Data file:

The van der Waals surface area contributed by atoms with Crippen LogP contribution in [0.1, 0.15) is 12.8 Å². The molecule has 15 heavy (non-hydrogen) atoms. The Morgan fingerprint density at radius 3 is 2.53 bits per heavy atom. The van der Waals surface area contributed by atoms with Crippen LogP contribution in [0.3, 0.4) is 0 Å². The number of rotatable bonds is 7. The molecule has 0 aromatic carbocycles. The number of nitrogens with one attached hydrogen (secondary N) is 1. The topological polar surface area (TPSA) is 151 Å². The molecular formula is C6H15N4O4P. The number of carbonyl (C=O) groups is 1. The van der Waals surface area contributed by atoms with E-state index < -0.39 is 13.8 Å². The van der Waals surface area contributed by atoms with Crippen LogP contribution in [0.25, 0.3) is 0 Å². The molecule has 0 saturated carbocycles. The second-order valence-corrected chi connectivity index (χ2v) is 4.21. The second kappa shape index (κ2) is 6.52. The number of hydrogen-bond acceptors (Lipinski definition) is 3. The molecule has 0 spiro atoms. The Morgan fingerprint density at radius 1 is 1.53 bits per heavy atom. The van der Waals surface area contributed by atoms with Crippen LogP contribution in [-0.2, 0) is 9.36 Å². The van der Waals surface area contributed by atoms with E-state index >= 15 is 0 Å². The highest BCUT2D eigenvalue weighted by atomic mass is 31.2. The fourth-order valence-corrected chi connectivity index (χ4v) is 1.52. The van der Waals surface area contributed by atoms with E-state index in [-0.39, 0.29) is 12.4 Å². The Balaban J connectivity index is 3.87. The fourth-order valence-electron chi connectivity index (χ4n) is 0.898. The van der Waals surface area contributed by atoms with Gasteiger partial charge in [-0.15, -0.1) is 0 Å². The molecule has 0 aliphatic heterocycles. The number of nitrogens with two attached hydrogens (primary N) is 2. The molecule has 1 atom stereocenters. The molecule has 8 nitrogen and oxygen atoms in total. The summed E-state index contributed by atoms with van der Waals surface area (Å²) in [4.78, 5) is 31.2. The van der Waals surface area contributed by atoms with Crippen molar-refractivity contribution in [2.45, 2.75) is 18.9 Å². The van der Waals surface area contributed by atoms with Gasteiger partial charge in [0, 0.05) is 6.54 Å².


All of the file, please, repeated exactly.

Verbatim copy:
The van der Waals surface area contributed by atoms with Crippen LogP contribution in [0.1, 0.15) is 12.8 Å². The molecule has 15 heavy (non-hydrogen) atoms. The Morgan fingerprint density at radius 3 is 2.53 bits per heavy atom. The van der Waals surface area contributed by atoms with Crippen LogP contribution in [0.3, 0.4) is 0 Å². The number of rotatable bonds is 7. The molecule has 0 aromatic carbocycles. The number of nitrogens with one attached hydrogen (secondary N) is 1. The topological polar surface area (TPSA) is 151 Å². The molecular formula is C6H15N4O4P. The number of carbonyl (C=O) groups is 1. The van der Waals surface area contributed by atoms with E-state index < -0.39 is 13.8 Å². The van der Waals surface area contributed by atoms with Crippen LogP contribution in [0.25, 0.3) is 0 Å². The molecule has 0 saturated carbocycles. The second-order valence-corrected chi connectivity index (χ2v) is 4.21. The second kappa shape index (κ2) is 6.52. The number of hydrogen-bond acceptors (Lipinski definition) is 3. The molecule has 0 spiro atoms. The Morgan fingerprint density at radius 1 is 1.53 bits per heavy atom. The van der Waals surface area contributed by atoms with Crippen LogP contribution in [-0.2, 0) is 9.36 Å². The van der Waals surface area contributed by atoms with E-state index >= 15 is 0 Å². The highest BCUT2D eigenvalue weighted by atomic mass is 31.2. The fourth-order valence-corrected chi connectivity index (χ4v) is 1.52. The van der Waals surface area contributed by atoms with E-state index in [-0.39, 0.29) is 12.4 Å². The Balaban J connectivity index is 3.87. The fourth-order valence-electron chi connectivity index (χ4n) is 0.898. The van der Waals surface area contributed by atoms with Gasteiger partial charge in [-0.15, -0.1) is 0 Å². The molecule has 0 aliphatic heterocycles. The number of nitrogens with two attached hydrogens (primary N) is 2. The molecule has 1 atom stereocenters. The molecule has 8 nitrogen and oxygen atoms in total. The summed E-state index contributed by atoms with van der Waals surface area (Å²) in [4.78, 5) is 31.2. The van der Waals surface area contributed by atoms with Crippen molar-refractivity contribution in [2.45, 2.75) is 18.9 Å². The van der Waals surface area contributed by atoms with Gasteiger partial charge in [0, 0.05) is 6.54 Å².